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I wanted to really like this book, it being billed as a bit  ‘Bridget Jones’, unfortunately for me I felt this book didn’t really know what it wanted to be, it was neither comic or social comment. 
When we first meet Queenie yes she is a little bit like ‘Bridget’ but as the story progresses it becomes obvious that she is a deeply troubled character. The story moves from starting to be comic to touching on elements of racism but not in any great depth. The characters glance over the racist elements as if to say ‘ well that’s just life’. I would have liked to have discovered more about how the character really felt about the comments and there was no real education back to those that had spouted it, which left me disappointed.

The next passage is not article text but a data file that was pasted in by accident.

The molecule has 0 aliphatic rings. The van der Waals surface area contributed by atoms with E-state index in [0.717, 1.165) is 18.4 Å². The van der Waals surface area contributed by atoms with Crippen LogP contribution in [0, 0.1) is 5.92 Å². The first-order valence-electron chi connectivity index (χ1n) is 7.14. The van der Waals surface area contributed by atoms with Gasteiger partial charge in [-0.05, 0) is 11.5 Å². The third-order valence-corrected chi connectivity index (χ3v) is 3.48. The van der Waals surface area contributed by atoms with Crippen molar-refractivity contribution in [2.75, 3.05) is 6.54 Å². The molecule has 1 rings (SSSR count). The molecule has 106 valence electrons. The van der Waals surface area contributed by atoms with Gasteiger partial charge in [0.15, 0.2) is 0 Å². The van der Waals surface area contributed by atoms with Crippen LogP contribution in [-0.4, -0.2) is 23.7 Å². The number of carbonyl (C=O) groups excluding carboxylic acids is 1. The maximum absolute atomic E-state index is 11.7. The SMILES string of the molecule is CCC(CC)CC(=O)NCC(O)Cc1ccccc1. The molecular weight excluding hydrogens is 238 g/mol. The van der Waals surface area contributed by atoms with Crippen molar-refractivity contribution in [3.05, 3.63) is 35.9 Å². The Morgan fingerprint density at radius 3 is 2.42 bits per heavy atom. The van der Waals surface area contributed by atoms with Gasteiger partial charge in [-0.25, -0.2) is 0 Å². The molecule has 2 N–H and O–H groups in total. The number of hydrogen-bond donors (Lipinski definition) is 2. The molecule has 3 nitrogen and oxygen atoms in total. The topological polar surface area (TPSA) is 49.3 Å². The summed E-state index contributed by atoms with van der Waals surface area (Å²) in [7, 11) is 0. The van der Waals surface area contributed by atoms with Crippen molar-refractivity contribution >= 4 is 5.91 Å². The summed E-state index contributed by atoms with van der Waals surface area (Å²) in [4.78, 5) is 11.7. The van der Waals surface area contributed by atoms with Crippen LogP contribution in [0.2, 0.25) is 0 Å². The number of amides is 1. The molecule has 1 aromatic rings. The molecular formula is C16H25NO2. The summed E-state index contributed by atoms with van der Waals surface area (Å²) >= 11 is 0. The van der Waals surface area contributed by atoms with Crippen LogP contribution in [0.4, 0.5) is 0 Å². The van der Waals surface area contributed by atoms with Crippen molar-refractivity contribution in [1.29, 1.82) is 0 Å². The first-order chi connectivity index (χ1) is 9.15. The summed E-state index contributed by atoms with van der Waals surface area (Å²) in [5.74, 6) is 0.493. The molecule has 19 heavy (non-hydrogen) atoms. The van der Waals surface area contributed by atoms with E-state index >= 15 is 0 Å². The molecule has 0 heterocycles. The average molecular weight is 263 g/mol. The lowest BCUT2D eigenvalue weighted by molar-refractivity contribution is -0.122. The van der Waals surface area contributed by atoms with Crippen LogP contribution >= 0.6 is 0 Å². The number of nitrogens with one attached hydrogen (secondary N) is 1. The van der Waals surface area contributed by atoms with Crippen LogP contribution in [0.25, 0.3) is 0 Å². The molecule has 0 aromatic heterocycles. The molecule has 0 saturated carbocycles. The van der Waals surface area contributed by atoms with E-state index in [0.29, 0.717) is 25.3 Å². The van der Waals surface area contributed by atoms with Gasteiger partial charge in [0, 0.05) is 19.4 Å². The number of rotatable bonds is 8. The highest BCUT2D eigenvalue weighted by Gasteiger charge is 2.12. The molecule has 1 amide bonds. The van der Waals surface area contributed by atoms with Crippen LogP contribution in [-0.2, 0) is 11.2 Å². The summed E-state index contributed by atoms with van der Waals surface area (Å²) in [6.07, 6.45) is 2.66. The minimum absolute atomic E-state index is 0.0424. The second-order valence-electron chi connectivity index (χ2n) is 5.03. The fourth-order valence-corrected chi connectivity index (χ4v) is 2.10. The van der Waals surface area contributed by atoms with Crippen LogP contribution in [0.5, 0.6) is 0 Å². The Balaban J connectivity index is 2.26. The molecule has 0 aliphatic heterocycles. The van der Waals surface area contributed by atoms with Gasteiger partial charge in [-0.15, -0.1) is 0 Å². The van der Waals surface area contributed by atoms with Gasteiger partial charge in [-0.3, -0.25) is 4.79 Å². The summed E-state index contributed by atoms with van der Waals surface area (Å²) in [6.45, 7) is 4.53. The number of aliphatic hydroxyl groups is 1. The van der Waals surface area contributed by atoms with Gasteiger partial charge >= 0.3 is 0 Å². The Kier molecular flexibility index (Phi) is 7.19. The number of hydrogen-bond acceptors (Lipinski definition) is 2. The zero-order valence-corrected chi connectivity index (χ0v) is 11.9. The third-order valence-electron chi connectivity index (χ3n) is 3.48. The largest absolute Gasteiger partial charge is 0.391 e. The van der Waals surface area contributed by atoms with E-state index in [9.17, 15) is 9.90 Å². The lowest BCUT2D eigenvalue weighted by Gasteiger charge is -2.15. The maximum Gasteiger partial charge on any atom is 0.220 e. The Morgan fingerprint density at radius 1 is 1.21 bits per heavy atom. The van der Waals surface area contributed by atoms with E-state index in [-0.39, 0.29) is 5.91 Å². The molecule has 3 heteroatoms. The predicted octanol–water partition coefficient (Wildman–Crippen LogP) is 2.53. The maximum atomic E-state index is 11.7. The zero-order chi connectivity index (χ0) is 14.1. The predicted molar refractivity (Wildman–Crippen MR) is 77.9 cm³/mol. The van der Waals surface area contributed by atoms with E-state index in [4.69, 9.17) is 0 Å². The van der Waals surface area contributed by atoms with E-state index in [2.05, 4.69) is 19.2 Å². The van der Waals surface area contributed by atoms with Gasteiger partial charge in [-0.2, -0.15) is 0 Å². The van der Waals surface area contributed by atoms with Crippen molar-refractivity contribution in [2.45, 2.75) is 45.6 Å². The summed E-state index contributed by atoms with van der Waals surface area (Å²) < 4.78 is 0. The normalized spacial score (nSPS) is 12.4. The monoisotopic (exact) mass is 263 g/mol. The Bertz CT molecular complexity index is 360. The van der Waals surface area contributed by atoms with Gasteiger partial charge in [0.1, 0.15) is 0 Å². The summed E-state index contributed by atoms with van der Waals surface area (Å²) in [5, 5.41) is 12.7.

On occasions I found some of the speech/slang difficult to work out and felt that sometimes the author forgot that she had given certain characters an accent as they seemed to drop in and out of it.
On the plus side it was great to read a book that has mainly black characters in the central roles  and as the book concludes Queeine emerges from all her troubles a more rounded person.